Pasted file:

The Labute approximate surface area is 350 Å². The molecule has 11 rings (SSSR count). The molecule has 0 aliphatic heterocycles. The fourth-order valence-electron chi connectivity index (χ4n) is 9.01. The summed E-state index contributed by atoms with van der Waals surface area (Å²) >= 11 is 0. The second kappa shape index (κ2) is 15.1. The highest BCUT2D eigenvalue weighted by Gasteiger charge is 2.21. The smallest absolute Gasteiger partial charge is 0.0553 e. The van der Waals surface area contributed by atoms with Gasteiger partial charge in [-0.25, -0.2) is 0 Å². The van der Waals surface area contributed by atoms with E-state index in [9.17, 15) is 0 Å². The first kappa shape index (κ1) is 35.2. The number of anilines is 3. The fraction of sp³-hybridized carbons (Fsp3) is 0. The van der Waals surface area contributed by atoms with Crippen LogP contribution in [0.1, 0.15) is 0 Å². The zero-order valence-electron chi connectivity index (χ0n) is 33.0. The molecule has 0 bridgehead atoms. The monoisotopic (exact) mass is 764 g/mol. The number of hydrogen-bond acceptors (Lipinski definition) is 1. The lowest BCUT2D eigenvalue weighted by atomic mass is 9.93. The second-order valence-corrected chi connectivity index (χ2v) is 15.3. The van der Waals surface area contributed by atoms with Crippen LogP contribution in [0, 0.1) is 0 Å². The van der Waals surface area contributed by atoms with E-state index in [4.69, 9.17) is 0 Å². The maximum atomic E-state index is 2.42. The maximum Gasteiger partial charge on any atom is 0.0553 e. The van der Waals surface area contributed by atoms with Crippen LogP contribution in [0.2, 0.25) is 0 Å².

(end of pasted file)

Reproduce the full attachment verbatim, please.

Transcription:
The Labute approximate surface area is 350 Å². The molecule has 11 rings (SSSR count). The molecule has 0 aliphatic heterocycles. The fourth-order valence-electron chi connectivity index (χ4n) is 9.01. The summed E-state index contributed by atoms with van der Waals surface area (Å²) >= 11 is 0. The second kappa shape index (κ2) is 15.1. The highest BCUT2D eigenvalue weighted by Gasteiger charge is 2.21. The smallest absolute Gasteiger partial charge is 0.0553 e. The van der Waals surface area contributed by atoms with Gasteiger partial charge in [-0.25, -0.2) is 0 Å². The van der Waals surface area contributed by atoms with E-state index in [9.17, 15) is 0 Å². The first kappa shape index (κ1) is 35.2. The number of anilines is 3. The fraction of sp³-hybridized carbons (Fsp3) is 0. The van der Waals surface area contributed by atoms with Crippen LogP contribution in [0.1, 0.15) is 0 Å². The zero-order valence-electron chi connectivity index (χ0n) is 33.0. The molecule has 0 bridgehead atoms. The monoisotopic (exact) mass is 764 g/mol. The number of hydrogen-bond acceptors (Lipinski definition) is 1. The lowest BCUT2D eigenvalue weighted by atomic mass is 9.93. The second-order valence-corrected chi connectivity index (χ2v) is 15.3. The van der Waals surface area contributed by atoms with Crippen LogP contribution in [0, 0.1) is 0 Å². The van der Waals surface area contributed by atoms with E-state index in [4.69, 9.17) is 0 Å². The maximum atomic E-state index is 2.42. The maximum Gasteiger partial charge on any atom is 0.0553 e. The van der Waals surface area contributed by atoms with Crippen LogP contribution in [0.2, 0.25) is 0 Å².